Pop Goes the Library

Using Pop Culture to Make Libraries Better.

by Sophie Brookover, Liz Burns, Melissa Rabey, Susan Quinn, John Klima, Carlie Webber, Karen Corday, and Eli Neiburger. We're librarians. We're pop culture mavens. We're Pop Culture Librarians.


What's Your Name Again?

Librarian writes a book about the "interesting" people at her library; a place she's worked for fifteen years. Doesn't use her real name, the real name of patrons. Tells, apparently, the truth, but in a humorous manner.

Gets fired.

And people wonder why bloggers use aliases.

My personal work/blog/write is simple, simple to me, at least. I don't use my last time, and shy away from identifying my employer. I don't blog on work time (exception: when my employers view it as part of my job, such as my contributions to the YALSA blog). I write as if everyone I know was reading what I write (friends, enemies, bosses, people I used to work with, etc.)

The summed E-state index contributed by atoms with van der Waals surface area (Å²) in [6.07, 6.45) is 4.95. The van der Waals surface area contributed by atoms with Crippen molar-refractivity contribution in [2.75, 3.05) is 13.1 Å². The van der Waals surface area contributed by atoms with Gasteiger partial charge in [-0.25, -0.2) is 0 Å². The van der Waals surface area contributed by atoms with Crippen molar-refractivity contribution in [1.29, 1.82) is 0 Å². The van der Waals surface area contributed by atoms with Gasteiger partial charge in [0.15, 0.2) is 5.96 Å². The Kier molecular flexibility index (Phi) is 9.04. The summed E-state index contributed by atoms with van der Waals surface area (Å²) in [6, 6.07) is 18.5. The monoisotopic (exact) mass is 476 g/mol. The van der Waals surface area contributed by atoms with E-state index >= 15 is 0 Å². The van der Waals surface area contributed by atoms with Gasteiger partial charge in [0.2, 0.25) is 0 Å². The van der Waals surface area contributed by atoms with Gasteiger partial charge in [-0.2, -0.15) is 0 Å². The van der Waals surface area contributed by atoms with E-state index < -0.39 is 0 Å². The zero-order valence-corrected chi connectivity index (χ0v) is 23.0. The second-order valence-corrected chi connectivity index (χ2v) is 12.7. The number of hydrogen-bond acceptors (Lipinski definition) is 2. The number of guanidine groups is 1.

What rules do you follow for blogging? Are they personal (like most of mine) or imposed by work?

Thanks to lisnews for the article.



  • At 4:25 PM, Blogger Bobbi Newman said…

    I don't have any work restrictions on my blog. I'm open with my boss and I use my judgement if I think I need to check with him about a topic, I do. One time he has asked me not to blog about something, I didn't.

    My personal rules are I dont' blog about anything I wouldn't want my coworkers, patrons, current employer or future employer to read.

    I poppped over and scanned the story, using a picture of the current library you work at on the cover of a book you claim is fiction that is unflattering to the characters, shows poor judgement.

  • At 6:24 PM, Blogger Liz B said…

    In talking about writing outside of work, I realized this rule works well for me: If I wouldn't say it to your face, then I won't blog it.


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